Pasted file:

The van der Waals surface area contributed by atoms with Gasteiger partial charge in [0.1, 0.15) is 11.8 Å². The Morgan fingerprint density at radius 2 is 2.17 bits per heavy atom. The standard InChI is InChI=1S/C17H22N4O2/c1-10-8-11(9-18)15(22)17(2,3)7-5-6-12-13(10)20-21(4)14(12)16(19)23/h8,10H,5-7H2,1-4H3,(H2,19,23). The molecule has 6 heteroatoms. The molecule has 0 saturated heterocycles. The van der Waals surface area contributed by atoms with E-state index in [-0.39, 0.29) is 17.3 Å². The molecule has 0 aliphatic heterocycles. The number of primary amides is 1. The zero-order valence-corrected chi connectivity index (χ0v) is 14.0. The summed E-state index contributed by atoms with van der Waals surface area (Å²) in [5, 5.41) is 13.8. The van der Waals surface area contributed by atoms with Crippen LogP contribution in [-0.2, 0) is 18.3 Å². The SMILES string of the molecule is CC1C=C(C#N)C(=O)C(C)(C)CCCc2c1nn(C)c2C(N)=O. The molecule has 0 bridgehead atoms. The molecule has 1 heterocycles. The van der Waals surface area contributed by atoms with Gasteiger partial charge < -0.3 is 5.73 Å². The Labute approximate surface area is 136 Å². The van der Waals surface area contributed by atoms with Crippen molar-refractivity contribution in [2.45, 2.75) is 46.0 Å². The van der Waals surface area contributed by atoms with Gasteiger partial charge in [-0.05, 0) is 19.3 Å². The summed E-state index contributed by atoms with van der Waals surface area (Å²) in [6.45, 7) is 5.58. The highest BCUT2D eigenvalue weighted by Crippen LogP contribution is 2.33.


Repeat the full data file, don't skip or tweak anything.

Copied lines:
The van der Waals surface area contributed by atoms with Gasteiger partial charge in [0.1, 0.15) is 11.8 Å². The Morgan fingerprint density at radius 2 is 2.17 bits per heavy atom. The standard InChI is InChI=1S/C17H22N4O2/c1-10-8-11(9-18)15(22)17(2,3)7-5-6-12-13(10)20-21(4)14(12)16(19)23/h8,10H,5-7H2,1-4H3,(H2,19,23). The molecule has 6 heteroatoms. The molecule has 0 saturated heterocycles. The van der Waals surface area contributed by atoms with E-state index in [-0.39, 0.29) is 17.3 Å². The molecule has 0 aliphatic heterocycles. The number of primary amides is 1. The zero-order valence-corrected chi connectivity index (χ0v) is 14.0. The summed E-state index contributed by atoms with van der Waals surface area (Å²) in [5, 5.41) is 13.8. The van der Waals surface area contributed by atoms with Crippen LogP contribution in [-0.2, 0) is 18.3 Å². The SMILES string of the molecule is CC1C=C(C#N)C(=O)C(C)(C)CCCc2c1nn(C)c2C(N)=O. The molecule has 0 bridgehead atoms. The molecule has 1 heterocycles. The van der Waals surface area contributed by atoms with Gasteiger partial charge < -0.3 is 5.73 Å². The Labute approximate surface area is 136 Å². The van der Waals surface area contributed by atoms with Crippen molar-refractivity contribution in [2.45, 2.75) is 46.0 Å². The van der Waals surface area contributed by atoms with Gasteiger partial charge in [-0.05, 0) is 19.3 Å². The summed E-state index contributed by atoms with van der Waals surface area (Å²) in [6.45, 7) is 5.58. The highest BCUT2D eigenvalue weighted by Crippen LogP contribution is 2.33.